All people flying in the FAI event should=must  enter on line. Your entry will be taken and you will be given a summary of the charges. You do not pay until you arrive a Lost Hills. Most people will pay on 7 February, the Friday before the week’s flying starts but if you arrive later you still pay and take part in the contest. There can be up to 200 entries and it is just not possible to take care of everything before the first round of the Kiwi Cup.  The AMA safety sheet and other forms are pre-printed ready for you so you do not have to write anything out and just need to sign them.
https://forms.gle/eYWwE6Ds3xN435Jn9

Online entry is not taken for the AMA events that are part of the Ike.
Additional Fab Feb information is available at http://sen.faifreeflight.org/index.php/fab-feb-2020-information

Travel with Evgeny
From: Pierre  Chaussebourg

À super good moment with Evguenyi has been the trip from Zrenjanin to Kiev in 1991!
David Ackery and Peter Allnutt remember that too.

It took three days with a minibus WW. Evguenyi has been driving all three days. Victor Stamov was copilot but he had Not been allowed to drive. Only the Master was driving.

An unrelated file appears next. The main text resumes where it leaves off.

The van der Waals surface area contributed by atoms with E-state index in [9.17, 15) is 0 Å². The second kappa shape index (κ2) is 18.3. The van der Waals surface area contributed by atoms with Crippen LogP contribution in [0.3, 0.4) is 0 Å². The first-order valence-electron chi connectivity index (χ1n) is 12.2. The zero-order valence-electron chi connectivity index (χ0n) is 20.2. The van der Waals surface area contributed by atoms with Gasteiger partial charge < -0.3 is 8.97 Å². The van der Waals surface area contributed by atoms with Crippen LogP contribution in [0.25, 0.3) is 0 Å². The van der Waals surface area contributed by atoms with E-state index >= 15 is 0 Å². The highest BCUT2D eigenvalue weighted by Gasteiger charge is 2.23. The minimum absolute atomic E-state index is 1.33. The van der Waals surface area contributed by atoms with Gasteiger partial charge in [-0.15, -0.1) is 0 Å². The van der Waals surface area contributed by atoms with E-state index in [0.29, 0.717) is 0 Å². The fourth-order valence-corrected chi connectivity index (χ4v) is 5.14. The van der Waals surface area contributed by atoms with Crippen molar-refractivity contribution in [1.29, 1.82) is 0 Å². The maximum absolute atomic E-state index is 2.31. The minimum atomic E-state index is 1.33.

First night was in a model club in Hungary. We had a BBQ with the Russian team. The room where we were supposed to sleep was quite noisy with a couple of good snorers so I took my sleeping bag and went outside to sleep under the WW!

Evguenyi was already there and we shared the place.

The next day, crossing the Ukrainian border has been quite an experience…
Then we slept in a hotel which was not qualified to accommodate foreigners so Evguenyi had to go to the police station to get a special permission !
He was so happy to take care of us.

Then we stayed in Stamov flat . One evening Luda took us to Kiev Opera. Bob Sifleet arrived during the dinner. Evguenyi gave his ticket to Bob, saying that he was tired and needed to rest.

When we came back all dishes had been cleaned and stored and he was sleeping in an arm chair !

Victor and Evguenyi are gone…
We ´ll never forget.

Pierre
Envoyé de mon iPhone

Some anti-performance ideas
From: Didier Chevenard

Hi Roger
Just to put some ideas in the basket of performance reduction suggestions (point 6 Chris Edge proposal for performance restrictions) , limited to F1B which is my current practice

Chris, limiting systems as DPR and VP will in fact probably have only little impact on performances.

1 – DPR is already observed to be very short now that we have more controllable electronic timers